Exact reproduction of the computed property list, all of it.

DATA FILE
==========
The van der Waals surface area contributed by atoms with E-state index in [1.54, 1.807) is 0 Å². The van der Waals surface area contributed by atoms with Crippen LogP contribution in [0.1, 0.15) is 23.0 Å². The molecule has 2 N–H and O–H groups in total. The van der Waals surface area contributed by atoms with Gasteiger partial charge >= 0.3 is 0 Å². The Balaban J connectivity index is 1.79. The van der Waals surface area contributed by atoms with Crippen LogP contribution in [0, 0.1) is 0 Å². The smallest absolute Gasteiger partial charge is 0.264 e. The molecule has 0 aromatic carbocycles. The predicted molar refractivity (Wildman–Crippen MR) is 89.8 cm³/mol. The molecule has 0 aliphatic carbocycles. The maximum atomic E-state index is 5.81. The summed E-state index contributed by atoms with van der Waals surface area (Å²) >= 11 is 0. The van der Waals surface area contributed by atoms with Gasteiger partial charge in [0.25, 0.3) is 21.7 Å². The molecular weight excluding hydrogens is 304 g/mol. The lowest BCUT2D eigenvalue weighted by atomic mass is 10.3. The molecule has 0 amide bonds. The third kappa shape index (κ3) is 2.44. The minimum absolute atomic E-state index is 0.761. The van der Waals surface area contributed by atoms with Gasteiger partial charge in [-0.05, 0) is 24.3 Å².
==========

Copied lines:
The van der Waals surface area contributed by atoms with E-state index in [1.54, 1.807) is 0 Å². The van der Waals surface area contributed by atoms with Crippen LogP contribution in [0.1, 0.15) is 23.0 Å². The molecule has 2 N–H and O–H groups in total. The van der Waals surface area contributed by atoms with Gasteiger partial charge >= 0.3 is 0 Å². The Balaban J connectivity index is 1.79. The van der Waals surface area contributed by atoms with Crippen LogP contribution in [0, 0.1) is 0 Å². The smallest absolute Gasteiger partial charge is 0.264 e. The molecule has 0 aromatic carbocycles. The predicted molar refractivity (Wildman–Crippen MR) is 89.8 cm³/mol. The molecule has 0 aliphatic carbocycles. The maximum atomic E-state index is 5.81. The summed E-state index contributed by atoms with van der Waals surface area (Å²) >= 11 is 0. The van der Waals surface area contributed by atoms with Gasteiger partial charge in [0.25, 0.3) is 21.7 Å². The molecular weight excluding hydrogens is 304 g/mol. The lowest BCUT2D eigenvalue weighted by atomic mass is 10.3. The molecule has 0 amide bonds. The third kappa shape index (κ3) is 2.44. The minimum absolute atomic E-state index is 0.761. The van der Waals surface area contributed by atoms with Gasteiger partial charge in [-0.05, 0) is 24.3 Å².